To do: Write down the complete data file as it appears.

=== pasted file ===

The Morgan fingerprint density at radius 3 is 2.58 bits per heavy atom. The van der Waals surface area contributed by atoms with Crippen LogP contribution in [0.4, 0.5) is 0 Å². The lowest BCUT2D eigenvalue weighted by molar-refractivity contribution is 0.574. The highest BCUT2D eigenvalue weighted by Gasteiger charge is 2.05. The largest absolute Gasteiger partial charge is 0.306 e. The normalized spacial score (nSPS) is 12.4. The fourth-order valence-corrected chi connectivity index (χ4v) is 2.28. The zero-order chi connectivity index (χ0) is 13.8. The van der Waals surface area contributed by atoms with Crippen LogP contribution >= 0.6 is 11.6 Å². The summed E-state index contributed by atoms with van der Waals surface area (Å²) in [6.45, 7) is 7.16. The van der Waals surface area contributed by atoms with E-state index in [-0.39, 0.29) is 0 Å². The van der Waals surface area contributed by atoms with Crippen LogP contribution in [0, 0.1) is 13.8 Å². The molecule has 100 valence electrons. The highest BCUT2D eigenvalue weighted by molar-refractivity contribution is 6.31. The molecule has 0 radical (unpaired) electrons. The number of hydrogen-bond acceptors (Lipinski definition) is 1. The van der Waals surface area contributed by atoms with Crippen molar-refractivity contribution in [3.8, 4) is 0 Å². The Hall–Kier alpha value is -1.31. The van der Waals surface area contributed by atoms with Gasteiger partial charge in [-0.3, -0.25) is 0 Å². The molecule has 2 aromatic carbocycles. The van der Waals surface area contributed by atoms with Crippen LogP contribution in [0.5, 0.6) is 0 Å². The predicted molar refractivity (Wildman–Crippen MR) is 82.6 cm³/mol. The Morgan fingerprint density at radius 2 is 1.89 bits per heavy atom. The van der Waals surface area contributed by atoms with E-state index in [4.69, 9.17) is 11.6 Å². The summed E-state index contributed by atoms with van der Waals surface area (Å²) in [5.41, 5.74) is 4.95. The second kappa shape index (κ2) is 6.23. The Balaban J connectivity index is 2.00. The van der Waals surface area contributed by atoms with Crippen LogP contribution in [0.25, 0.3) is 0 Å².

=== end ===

The Morgan fingerprint density at radius 3 is 2.58 bits per heavy atom. The van der Waals surface area contributed by atoms with Crippen LogP contribution in [0.4, 0.5) is 0 Å². The lowest BCUT2D eigenvalue weighted by molar-refractivity contribution is 0.574. The highest BCUT2D eigenvalue weighted by Gasteiger charge is 2.05. The largest absolute Gasteiger partial charge is 0.306 e. The normalized spacial score (nSPS) is 12.4. The fourth-order valence-corrected chi connectivity index (χ4v) is 2.28. The zero-order chi connectivity index (χ0) is 13.8. The van der Waals surface area contributed by atoms with Crippen LogP contribution >= 0.6 is 11.6 Å². The summed E-state index contributed by atoms with van der Waals surface area (Å²) in [6.45, 7) is 7.16. The van der Waals surface area contributed by atoms with E-state index in [-0.39, 0.29) is 0 Å². The van der Waals surface area contributed by atoms with Crippen LogP contribution in [0, 0.1) is 13.8 Å². The molecule has 100 valence electrons. The highest BCUT2D eigenvalue weighted by molar-refractivity contribution is 6.31. The molecule has 0 radical (unpaired) electrons. The number of hydrogen-bond acceptors (Lipinski definition) is 1. The van der Waals surface area contributed by atoms with Crippen molar-refractivity contribution in [3.8, 4) is 0 Å². The Hall–Kier alpha value is -1.31. The van der Waals surface area contributed by atoms with Gasteiger partial charge in [-0.3, -0.25) is 0 Å². The molecule has 2 aromatic carbocycles. The van der Waals surface area contributed by atoms with Crippen LogP contribution in [0.5, 0.6) is 0 Å². The predicted molar refractivity (Wildman–Crippen MR) is 82.6 cm³/mol. The Morgan fingerprint density at radius 2 is 1.89 bits per heavy atom. The van der Waals surface area contributed by atoms with E-state index in [4.69, 9.17) is 11.6 Å². The summed E-state index contributed by atoms with van der Waals surface area (Å²) in [5.41, 5.74) is 4.95. The second kappa shape index (κ2) is 6.23. The Balaban J connectivity index is 2.00. The van der Waals surface area contributed by atoms with Crippen LogP contribution in [0.25, 0.3) is 0 Å².